Last summer in Xiao’s laboratory, scientists Samuel Cartmell and Terence Lozano made by hand more than 1,000 of the rice-sized batteries. It’s a painstaking process, cutting and forming tiny snippets of sophisticated materials, putting them through a flattening device that resembles a pasta maker, binding them together, and rolling them by hand into tiny capsules. Their skilled hands rival those of surgeons, working not with tissue but with sensitive electronic materials.

A PNNL team led by Deng surgically implanted 700 of the tags into salmon in a field trial in the Snake River last summer. Preliminary results show that the tags performed extremely well. The results of that study and more details about the smaller, enhanced fish tags equipped with the new microbattery will come out in a forthcoming publication. Battelle, which operates PNNL, has applied for a patent on the technology.

I notice that while the second paragraph of the news release (in the first excerpt) says the battery is injectable, the final paragraph (in the second excerpt) says the team “surgically implanted” the tags with their new batteries into the salmon.

Here’s a link to and a citation for the newly published article in Scientific Reports,

Micro-battery Development for Juvenile Salmon Acoustic Telemetry System Applications by Honghao Chen, Samuel Cartmell, Qiang Wang, Terence Lozano, Z. Daniel Deng, Huidong Li, Xilin Chen, Yong Yuan, Mark E. Gross, Thomas J. Carlson, & Jie Xiao. Scientific Reports 4, Article number: 3790 doi:10.1038/srep03790 Published 21 January 2014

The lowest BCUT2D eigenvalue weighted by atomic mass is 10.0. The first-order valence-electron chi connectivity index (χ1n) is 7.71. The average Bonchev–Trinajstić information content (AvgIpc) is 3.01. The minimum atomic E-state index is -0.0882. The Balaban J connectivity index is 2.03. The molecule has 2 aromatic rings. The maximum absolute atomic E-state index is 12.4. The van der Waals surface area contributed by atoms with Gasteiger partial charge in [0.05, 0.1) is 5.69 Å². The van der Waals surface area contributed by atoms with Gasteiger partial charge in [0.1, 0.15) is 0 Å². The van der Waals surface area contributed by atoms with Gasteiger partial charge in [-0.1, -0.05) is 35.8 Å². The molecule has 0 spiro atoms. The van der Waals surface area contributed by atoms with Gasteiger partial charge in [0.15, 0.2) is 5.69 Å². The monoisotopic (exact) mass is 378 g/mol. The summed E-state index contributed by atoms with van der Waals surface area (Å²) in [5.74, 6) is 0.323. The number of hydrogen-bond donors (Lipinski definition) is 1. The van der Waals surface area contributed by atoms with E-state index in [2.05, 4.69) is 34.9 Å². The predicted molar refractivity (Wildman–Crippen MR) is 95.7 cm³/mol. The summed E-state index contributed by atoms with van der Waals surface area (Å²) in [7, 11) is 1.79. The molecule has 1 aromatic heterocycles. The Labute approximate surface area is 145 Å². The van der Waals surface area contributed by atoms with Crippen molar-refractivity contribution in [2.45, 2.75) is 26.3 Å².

This paper is open access.

* I changed the headline from ‘Injectable batteries for live salmon made more powerful’ to ‘Injectable and more powerful batteries for live salmon’  to better reflect the information in the news release. Feb. 19, 2014 at 11:43 am PST.

ETA Feb. 20, 2014: Dexter Johnson has weighed in on this very engaging and practical piece of research in a Feb. 19, 2014 posting on his Nanoclast blog (on the IEEE [Institute of Electrical and Electronics Engineers]) website (Note: Links have been removed),

There’s no denying that building the world’s smallest battery is a notable achievement. But while they may lay the groundwork for future battery technologies, today such microbatteries are mostly laboratory curiosities.

Developing a battery that’s no bigger than a grain of rice—and that’s actually useful in the real world—is quite another kind of achievement. Researchers at Pacific Northwest National Laboratory (PNNL) have done just that, creating a battery based on graphene that has successfully been used in monitoring the movements of salmon through rivers.

The microbattery is being heralded as a breakthrough in biotelemetry and should give researchers never before insights into the movements and the early stages of life of the fish.